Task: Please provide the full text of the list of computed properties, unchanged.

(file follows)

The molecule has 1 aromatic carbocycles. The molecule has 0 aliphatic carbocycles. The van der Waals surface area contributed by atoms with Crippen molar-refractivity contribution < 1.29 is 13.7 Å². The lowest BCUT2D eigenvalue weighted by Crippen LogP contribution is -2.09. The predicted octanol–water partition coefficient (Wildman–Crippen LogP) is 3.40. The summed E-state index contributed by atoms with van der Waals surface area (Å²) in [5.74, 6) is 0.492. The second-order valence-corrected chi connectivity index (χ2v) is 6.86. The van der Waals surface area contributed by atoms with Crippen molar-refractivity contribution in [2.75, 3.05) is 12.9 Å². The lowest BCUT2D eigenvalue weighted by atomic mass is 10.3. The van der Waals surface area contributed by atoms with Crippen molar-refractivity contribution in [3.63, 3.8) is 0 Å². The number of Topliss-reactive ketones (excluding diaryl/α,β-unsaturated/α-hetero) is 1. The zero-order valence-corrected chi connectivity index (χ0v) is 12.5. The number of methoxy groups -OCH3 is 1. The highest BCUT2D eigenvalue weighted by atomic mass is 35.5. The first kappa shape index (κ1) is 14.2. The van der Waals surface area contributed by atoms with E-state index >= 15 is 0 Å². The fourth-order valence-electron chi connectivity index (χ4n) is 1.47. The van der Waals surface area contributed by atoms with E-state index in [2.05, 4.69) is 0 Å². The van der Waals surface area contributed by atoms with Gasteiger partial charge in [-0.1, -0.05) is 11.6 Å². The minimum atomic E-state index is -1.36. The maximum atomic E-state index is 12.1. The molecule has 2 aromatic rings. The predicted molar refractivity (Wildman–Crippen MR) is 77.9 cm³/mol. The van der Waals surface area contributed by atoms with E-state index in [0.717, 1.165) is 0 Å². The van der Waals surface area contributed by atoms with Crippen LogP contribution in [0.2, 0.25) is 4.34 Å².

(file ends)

The molecule has 1 aromatic carbocycles. The molecule has 0 aliphatic carbocycles. The van der Waals surface area contributed by atoms with Crippen molar-refractivity contribution < 1.29 is 13.7 Å². The lowest BCUT2D eigenvalue weighted by Crippen LogP contribution is -2.09. The predicted octanol–water partition coefficient (Wildman–Crippen LogP) is 3.40. The summed E-state index contributed by atoms with van der Waals surface area (Å²) in [5.74, 6) is 0.492. The second-order valence-corrected chi connectivity index (χ2v) is 6.86. The van der Waals surface area contributed by atoms with Crippen molar-refractivity contribution in [2.75, 3.05) is 12.9 Å². The lowest BCUT2D eigenvalue weighted by atomic mass is 10.3. The van der Waals surface area contributed by atoms with Crippen molar-refractivity contribution in [3.63, 3.8) is 0 Å². The number of Topliss-reactive ketones (excluding diaryl/α,β-unsaturated/α-hetero) is 1. The zero-order valence-corrected chi connectivity index (χ0v) is 12.5. The number of methoxy groups -OCH3 is 1. The highest BCUT2D eigenvalue weighted by atomic mass is 35.5. The first kappa shape index (κ1) is 14.2. The van der Waals surface area contributed by atoms with E-state index >= 15 is 0 Å². The fourth-order valence-electron chi connectivity index (χ4n) is 1.47. The van der Waals surface area contributed by atoms with E-state index in [2.05, 4.69) is 0 Å². The van der Waals surface area contributed by atoms with Gasteiger partial charge in [-0.1, -0.05) is 11.6 Å². The minimum atomic E-state index is -1.36. The maximum atomic E-state index is 12.1. The molecule has 2 aromatic rings. The predicted molar refractivity (Wildman–Crippen MR) is 77.9 cm³/mol. The van der Waals surface area contributed by atoms with E-state index in [0.717, 1.165) is 0 Å². The van der Waals surface area contributed by atoms with Crippen LogP contribution in [0.2, 0.25) is 4.34 Å².